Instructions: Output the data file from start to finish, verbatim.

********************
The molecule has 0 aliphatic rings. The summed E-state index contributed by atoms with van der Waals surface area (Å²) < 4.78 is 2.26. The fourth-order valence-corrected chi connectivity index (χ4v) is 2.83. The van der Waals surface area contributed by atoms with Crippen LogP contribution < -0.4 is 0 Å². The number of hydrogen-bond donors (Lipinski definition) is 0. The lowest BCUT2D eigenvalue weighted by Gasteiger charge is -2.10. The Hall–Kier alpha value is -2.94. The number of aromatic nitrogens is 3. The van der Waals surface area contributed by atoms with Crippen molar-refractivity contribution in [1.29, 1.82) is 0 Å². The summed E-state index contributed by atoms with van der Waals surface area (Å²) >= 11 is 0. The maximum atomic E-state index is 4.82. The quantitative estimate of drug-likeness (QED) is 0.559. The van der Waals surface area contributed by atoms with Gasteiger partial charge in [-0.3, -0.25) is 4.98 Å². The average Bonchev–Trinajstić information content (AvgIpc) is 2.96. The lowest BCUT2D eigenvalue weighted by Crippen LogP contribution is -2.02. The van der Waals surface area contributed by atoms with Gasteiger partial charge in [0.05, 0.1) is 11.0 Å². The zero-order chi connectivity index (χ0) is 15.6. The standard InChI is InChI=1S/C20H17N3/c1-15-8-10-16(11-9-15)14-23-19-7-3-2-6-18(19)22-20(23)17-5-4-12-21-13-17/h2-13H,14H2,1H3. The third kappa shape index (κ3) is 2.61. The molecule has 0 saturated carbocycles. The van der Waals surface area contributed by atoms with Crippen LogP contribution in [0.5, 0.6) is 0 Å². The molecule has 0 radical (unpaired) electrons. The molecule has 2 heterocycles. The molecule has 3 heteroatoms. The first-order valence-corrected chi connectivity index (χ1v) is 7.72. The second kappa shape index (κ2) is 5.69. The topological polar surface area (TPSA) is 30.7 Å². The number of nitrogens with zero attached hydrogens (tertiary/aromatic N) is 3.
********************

The molecule has 0 aliphatic rings. The summed E-state index contributed by atoms with van der Waals surface area (Å²) < 4.78 is 2.26. The fourth-order valence-corrected chi connectivity index (χ4v) is 2.83. The van der Waals surface area contributed by atoms with Crippen LogP contribution < -0.4 is 0 Å². The number of hydrogen-bond donors (Lipinski definition) is 0. The lowest BCUT2D eigenvalue weighted by Gasteiger charge is -2.10. The Hall–Kier alpha value is -2.94. The number of aromatic nitrogens is 3. The van der Waals surface area contributed by atoms with Crippen molar-refractivity contribution in [1.29, 1.82) is 0 Å². The summed E-state index contributed by atoms with van der Waals surface area (Å²) >= 11 is 0. The maximum atomic E-state index is 4.82. The quantitative estimate of drug-likeness (QED) is 0.559. The van der Waals surface area contributed by atoms with Gasteiger partial charge in [-0.3, -0.25) is 4.98 Å². The average Bonchev–Trinajstić information content (AvgIpc) is 2.96. The lowest BCUT2D eigenvalue weighted by Crippen LogP contribution is -2.02. The van der Waals surface area contributed by atoms with Gasteiger partial charge in [0.05, 0.1) is 11.0 Å². The zero-order chi connectivity index (χ0) is 15.6. The standard InChI is InChI=1S/C20H17N3/c1-15-8-10-16(11-9-15)14-23-19-7-3-2-6-18(19)22-20(23)17-5-4-12-21-13-17/h2-13H,14H2,1H3. The third kappa shape index (κ3) is 2.61. The molecule has 0 saturated carbocycles. The van der Waals surface area contributed by atoms with Crippen LogP contribution in [0.5, 0.6) is 0 Å². The molecule has 0 radical (unpaired) electrons. The molecule has 2 heterocycles. The molecule has 3 heteroatoms. The first-order valence-corrected chi connectivity index (χ1v) is 7.72. The second kappa shape index (κ2) is 5.69. The topological polar surface area (TPSA) is 30.7 Å². The number of nitrogens with zero attached hydrogens (tertiary/aromatic N) is 3.